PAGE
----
Neil, E. (2007). Coming to Terms with the Loss of a Child: The Feelings of Birth Parents and Grandparents about Adoption and Post-Adoption Contact, Adoption Quarterly, 10 (1), pp. 1-23. Click here for abstract.

Neil, E. (2004). The "Contact after Adoption" Study: indirect contact and adoptive parents' communication about adoption. In E. Neil and D. Howe (Eds.) Contact in Adoption and Permanent Foster Care: Research, Theory and Practice. London: British Association for Adoption and Fostering. Click here for details on publisher's website.

Neil, E. (2004). The "Contact after Adoption" study: face-to-face contact. In E. Neil and D. Howe (Eds.) Contact in Adoption and Permanent Foster Care: Research, Theory and Practice. London: British Association for Adoption and Fostering. Click here for details on publisher's website.

Young, J. and Neil, E. (2004). The ‘Contact after Adoption' study: The perspective of Birth Relatives after non-voluntary adoption. In E. Neil and D. Howe (Eds). Contact in Adoption and Permanent Foster Care: Research, Theory and Practice. London: British Association for Adoption and Fostering. Click here for details on publisher's website.

Neil, E. and Howe, D. (2004). Conclusions: a transactional model for thinking about contact. In E. Neil and D. Howe (Eds.). Contact in Adoption and Permanent Foster Care: Research, Theory and Practice. London: British Agencies for Adoption and Fostering. Click here for details on publisher's website.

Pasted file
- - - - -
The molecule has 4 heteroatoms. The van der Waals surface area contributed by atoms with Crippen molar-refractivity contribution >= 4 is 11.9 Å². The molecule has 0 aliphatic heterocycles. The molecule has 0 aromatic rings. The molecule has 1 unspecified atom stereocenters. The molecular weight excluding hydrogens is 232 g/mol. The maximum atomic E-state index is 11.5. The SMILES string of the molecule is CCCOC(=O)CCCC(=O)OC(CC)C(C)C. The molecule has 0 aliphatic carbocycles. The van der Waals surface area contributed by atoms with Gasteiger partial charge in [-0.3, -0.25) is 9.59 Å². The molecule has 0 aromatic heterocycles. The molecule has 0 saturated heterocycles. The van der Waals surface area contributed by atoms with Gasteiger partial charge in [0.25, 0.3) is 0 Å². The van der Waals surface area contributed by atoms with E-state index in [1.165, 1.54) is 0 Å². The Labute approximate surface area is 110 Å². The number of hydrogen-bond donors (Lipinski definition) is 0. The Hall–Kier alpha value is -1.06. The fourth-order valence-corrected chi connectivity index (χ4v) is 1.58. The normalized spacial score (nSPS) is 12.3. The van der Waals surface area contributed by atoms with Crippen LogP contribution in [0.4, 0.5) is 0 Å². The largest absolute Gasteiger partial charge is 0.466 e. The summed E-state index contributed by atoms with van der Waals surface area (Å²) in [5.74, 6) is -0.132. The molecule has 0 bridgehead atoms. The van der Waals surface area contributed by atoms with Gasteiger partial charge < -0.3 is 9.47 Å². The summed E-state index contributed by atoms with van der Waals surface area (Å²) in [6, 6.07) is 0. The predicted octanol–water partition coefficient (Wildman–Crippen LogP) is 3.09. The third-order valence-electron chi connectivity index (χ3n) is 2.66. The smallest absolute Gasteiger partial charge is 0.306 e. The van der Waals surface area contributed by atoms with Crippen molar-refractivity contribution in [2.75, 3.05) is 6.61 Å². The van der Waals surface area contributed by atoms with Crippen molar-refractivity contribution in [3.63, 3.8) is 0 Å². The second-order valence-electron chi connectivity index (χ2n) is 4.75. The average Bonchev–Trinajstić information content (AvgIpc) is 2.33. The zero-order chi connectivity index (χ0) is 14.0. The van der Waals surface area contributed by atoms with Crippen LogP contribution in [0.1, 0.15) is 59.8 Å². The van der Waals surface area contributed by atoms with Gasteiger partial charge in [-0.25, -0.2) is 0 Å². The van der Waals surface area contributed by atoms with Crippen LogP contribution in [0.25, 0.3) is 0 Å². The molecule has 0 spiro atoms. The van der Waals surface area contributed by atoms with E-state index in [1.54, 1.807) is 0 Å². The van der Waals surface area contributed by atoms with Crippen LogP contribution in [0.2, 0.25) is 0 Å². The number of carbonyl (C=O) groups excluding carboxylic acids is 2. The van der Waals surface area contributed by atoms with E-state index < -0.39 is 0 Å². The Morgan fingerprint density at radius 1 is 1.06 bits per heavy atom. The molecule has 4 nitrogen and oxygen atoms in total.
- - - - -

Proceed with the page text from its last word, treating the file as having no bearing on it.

Neil, E. (2003). Understanding other people's perspectives: tasks for adopters in open adoptions, Adoption Quarterly, 6 (3), 3-30. Click here for abstract.

Neil, E. (2003). Accepting the reality of adoption: birth relative's experiences of face-to-face contact, Adoption and Fostering, 27 (2), 32-43. Click here for abstract.

Neil, E. (2003). 'Contact after Adoption: A Research Review' in M. Bainham, B. Lindley, M. Richards, and L. Trinder (Eds.) Children and their families: Contact, rights and welfare. Oxford: Richard Hart. Click here for details on publisher's website.

Neil, E., Beek, M. and Schofield, G. (2003). Thinking about and managing contact in permanent placements: the differences and similarities between adoptive parents and foster carers, Clinical Child Psychology and Psychiatry, 8 (3), 401-418. Click here for abstract.

Neil, E. (2002a). Contact after Adoption: The role of agencies in making and supporting plans, Adoption and Fostering, 26 (1), 25-38. Click here for abstract.

Neil, E. (2002b). 'Managing face to face contact for young adopted children' in H. Argent (Ed.) Staying Connected: Managing Contact Arrangements in Adoption, London: British Association for Adoption and Fostering. Click here for details on publisher's website.

Neil, E. (2000). The reasons why young children are placed for adoption: findings from a recently placed sample and implications for future identity issues, Child and Family Social Work, 5 (4), 303-316. Click here for abstract.

Neil, E. (1999). ‘The sibling relationships of adopted children and patterns of contact after adoption' in Mullender, M. (Ed.) We are Family: Sibling Relationships in Placement and Beyond, London: British Association for Adoption and Fostering. Click here for details on publisher's website.